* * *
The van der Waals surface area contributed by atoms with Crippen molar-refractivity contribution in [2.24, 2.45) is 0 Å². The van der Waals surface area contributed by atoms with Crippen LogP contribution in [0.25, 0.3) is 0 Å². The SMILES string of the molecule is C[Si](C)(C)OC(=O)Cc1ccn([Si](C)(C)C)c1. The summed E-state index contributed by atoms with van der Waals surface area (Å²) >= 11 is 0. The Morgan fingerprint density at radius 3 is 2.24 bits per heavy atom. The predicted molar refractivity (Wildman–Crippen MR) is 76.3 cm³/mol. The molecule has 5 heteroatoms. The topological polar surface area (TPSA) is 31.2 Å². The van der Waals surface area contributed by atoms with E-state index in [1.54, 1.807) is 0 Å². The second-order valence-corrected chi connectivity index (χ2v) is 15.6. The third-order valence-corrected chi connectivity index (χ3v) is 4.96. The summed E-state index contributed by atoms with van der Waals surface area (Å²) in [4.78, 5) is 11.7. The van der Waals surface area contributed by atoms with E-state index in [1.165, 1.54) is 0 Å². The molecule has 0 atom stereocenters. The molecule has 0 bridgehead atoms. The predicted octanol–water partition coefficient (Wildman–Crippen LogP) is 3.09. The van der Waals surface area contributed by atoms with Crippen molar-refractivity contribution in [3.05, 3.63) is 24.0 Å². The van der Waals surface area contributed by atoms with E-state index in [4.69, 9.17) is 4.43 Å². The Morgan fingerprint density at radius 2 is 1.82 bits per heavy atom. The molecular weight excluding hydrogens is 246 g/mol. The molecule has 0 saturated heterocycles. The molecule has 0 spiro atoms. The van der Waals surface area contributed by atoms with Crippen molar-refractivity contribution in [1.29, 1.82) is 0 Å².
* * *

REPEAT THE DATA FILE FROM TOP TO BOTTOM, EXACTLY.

The van der Waals surface area contributed by atoms with Crippen molar-refractivity contribution in [2.24, 2.45) is 0 Å². The van der Waals surface area contributed by atoms with Crippen LogP contribution in [0.25, 0.3) is 0 Å². The SMILES string of the molecule is C[Si](C)(C)OC(=O)Cc1ccn([Si](C)(C)C)c1. The summed E-state index contributed by atoms with van der Waals surface area (Å²) >= 11 is 0. The Morgan fingerprint density at radius 3 is 2.24 bits per heavy atom. The predicted molar refractivity (Wildman–Crippen MR) is 76.3 cm³/mol. The molecule has 5 heteroatoms. The topological polar surface area (TPSA) is 31.2 Å². The van der Waals surface area contributed by atoms with E-state index in [1.54, 1.807) is 0 Å². The second-order valence-corrected chi connectivity index (χ2v) is 15.6. The third-order valence-corrected chi connectivity index (χ3v) is 4.96. The summed E-state index contributed by atoms with van der Waals surface area (Å²) in [4.78, 5) is 11.7. The van der Waals surface area contributed by atoms with E-state index in [1.165, 1.54) is 0 Å². The molecule has 0 atom stereocenters. The molecule has 0 bridgehead atoms. The predicted octanol–water partition coefficient (Wildman–Crippen LogP) is 3.09. The van der Waals surface area contributed by atoms with Crippen molar-refractivity contribution in [3.05, 3.63) is 24.0 Å². The van der Waals surface area contributed by atoms with E-state index in [4.69, 9.17) is 4.43 Å². The Morgan fingerprint density at radius 2 is 1.82 bits per heavy atom. The molecular weight excluding hydrogens is 246 g/mol. The molecule has 0 saturated heterocycles. The molecule has 0 spiro atoms. The van der Waals surface area contributed by atoms with Crippen molar-refractivity contribution in [1.29, 1.82) is 0 Å².